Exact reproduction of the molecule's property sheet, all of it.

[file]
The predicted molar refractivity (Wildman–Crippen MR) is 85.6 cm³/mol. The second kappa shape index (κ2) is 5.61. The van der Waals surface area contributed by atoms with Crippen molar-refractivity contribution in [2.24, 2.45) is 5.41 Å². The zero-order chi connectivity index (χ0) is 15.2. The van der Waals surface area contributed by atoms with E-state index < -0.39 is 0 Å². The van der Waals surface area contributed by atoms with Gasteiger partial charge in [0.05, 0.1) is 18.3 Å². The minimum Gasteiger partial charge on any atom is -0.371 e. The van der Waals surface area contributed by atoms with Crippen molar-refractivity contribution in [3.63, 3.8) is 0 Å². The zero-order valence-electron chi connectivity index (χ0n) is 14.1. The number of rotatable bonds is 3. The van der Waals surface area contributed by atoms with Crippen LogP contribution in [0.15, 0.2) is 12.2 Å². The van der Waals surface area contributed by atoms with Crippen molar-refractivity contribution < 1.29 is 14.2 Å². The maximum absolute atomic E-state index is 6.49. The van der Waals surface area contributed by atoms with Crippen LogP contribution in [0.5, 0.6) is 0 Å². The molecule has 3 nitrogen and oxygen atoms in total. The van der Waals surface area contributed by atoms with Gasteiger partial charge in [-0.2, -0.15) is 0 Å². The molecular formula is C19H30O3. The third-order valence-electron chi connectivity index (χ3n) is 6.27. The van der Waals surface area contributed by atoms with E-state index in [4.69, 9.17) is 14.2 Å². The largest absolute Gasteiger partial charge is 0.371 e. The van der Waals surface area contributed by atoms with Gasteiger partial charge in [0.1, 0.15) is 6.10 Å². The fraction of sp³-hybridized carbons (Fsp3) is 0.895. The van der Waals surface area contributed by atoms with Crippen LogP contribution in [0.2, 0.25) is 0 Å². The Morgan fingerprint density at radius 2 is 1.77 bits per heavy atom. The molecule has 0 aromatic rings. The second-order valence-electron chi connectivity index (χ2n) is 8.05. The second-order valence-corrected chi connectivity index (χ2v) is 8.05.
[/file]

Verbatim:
The predicted molar refractivity (Wildman–Crippen MR) is 85.6 cm³/mol. The second kappa shape index (κ2) is 5.61. The van der Waals surface area contributed by atoms with Crippen molar-refractivity contribution in [2.24, 2.45) is 5.41 Å². The zero-order chi connectivity index (χ0) is 15.2. The van der Waals surface area contributed by atoms with E-state index < -0.39 is 0 Å². The van der Waals surface area contributed by atoms with Gasteiger partial charge in [0.05, 0.1) is 18.3 Å². The minimum Gasteiger partial charge on any atom is -0.371 e. The van der Waals surface area contributed by atoms with Crippen molar-refractivity contribution in [3.63, 3.8) is 0 Å². The zero-order valence-electron chi connectivity index (χ0n) is 14.1. The number of rotatable bonds is 3. The van der Waals surface area contributed by atoms with Crippen LogP contribution in [0.15, 0.2) is 12.2 Å². The van der Waals surface area contributed by atoms with Crippen molar-refractivity contribution < 1.29 is 14.2 Å². The maximum absolute atomic E-state index is 6.49. The van der Waals surface area contributed by atoms with Crippen LogP contribution in [0.5, 0.6) is 0 Å². The molecule has 3 nitrogen and oxygen atoms in total. The van der Waals surface area contributed by atoms with Gasteiger partial charge in [-0.2, -0.15) is 0 Å². The molecular formula is C19H30O3. The third-order valence-electron chi connectivity index (χ3n) is 6.27. The van der Waals surface area contributed by atoms with E-state index in [4.69, 9.17) is 14.2 Å². The largest absolute Gasteiger partial charge is 0.371 e. The van der Waals surface area contributed by atoms with Gasteiger partial charge in [0.1, 0.15) is 6.10 Å². The fraction of sp³-hybridized carbons (Fsp3) is 0.895. The van der Waals surface area contributed by atoms with Crippen LogP contribution in [0.2, 0.25) is 0 Å². The Morgan fingerprint density at radius 2 is 1.77 bits per heavy atom. The molecule has 0 aromatic rings. The second-order valence-electron chi connectivity index (χ2n) is 8.05. The second-order valence-corrected chi connectivity index (χ2v) is 8.05.